Convenience store chain Wawa disclosed today a card breach after its security team found malware installed on its payment processing systems.
Wawa said the malware collected payment card information from customers who used credit or debit cards at their stores and gas stations.
The malware was installed on its servers on March 4 this year, and was discovered on December 10, and removed two days later on the 12.
“Based on our investigation to date, we understand that at different points in time after March 4, 2019, [the] malware began running on in-store payment processing systems at potentially all Wawa locations,” the company said.
“Although the dates may vary and some Wawa locations may not have been affected at all, this malware was present on most store systems by approximately April 22, 2019.”
The breach appears to be one of the biggest card incidents this year. According to its website, Wawa operates more than 860 convenience retail stores, of which 600 also double as gas stations.
The company operates strictly on the US East Coast, with locations across Pennsylvania, New Jersey, Delaware, Maryland, Virginia, Florida, and Washington, D.C.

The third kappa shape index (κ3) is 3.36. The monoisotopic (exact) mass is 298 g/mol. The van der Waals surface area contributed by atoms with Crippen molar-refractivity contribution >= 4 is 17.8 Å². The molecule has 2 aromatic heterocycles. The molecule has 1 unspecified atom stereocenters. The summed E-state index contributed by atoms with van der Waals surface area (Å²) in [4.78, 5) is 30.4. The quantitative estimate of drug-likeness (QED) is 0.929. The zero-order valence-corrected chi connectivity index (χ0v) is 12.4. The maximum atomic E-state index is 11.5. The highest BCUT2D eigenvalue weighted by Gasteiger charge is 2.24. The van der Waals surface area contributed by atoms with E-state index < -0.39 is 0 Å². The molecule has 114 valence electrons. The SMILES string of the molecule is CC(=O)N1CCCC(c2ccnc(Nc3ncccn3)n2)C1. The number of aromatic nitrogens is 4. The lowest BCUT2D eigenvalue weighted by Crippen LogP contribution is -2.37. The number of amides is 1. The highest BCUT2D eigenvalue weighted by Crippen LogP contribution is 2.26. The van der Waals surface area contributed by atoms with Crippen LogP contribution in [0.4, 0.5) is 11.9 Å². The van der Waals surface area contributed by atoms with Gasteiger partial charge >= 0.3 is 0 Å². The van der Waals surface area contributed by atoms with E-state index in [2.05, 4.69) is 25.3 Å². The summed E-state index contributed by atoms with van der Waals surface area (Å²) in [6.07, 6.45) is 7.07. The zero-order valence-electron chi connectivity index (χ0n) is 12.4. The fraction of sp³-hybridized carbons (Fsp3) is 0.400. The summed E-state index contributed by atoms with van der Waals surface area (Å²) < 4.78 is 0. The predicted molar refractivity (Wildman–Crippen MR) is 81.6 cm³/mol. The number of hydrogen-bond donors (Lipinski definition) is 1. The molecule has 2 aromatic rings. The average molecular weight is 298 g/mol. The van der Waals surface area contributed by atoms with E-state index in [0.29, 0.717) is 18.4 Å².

Wawa said the malware was configured to collect payment data that passed through its in-store Point-of-Sale (POS) systems, such as credit and debit card numbers, expiration dates, and cardholder names.
The malware didn’t collect debit card PIN numbers, credit card CVV2 numbers, and driver’s license information used to verify age-restricted purchases, the company said.
Transactions made through ATMs installed at Wawa locations were not impacted.
Wawa disclosed its security breach a week after payments processor VISA published a security alert about multiple incidents involving POS malware at gas pumps across North America.
Wawa customers who believe they are impacted can find more information in the company’s security breach notice.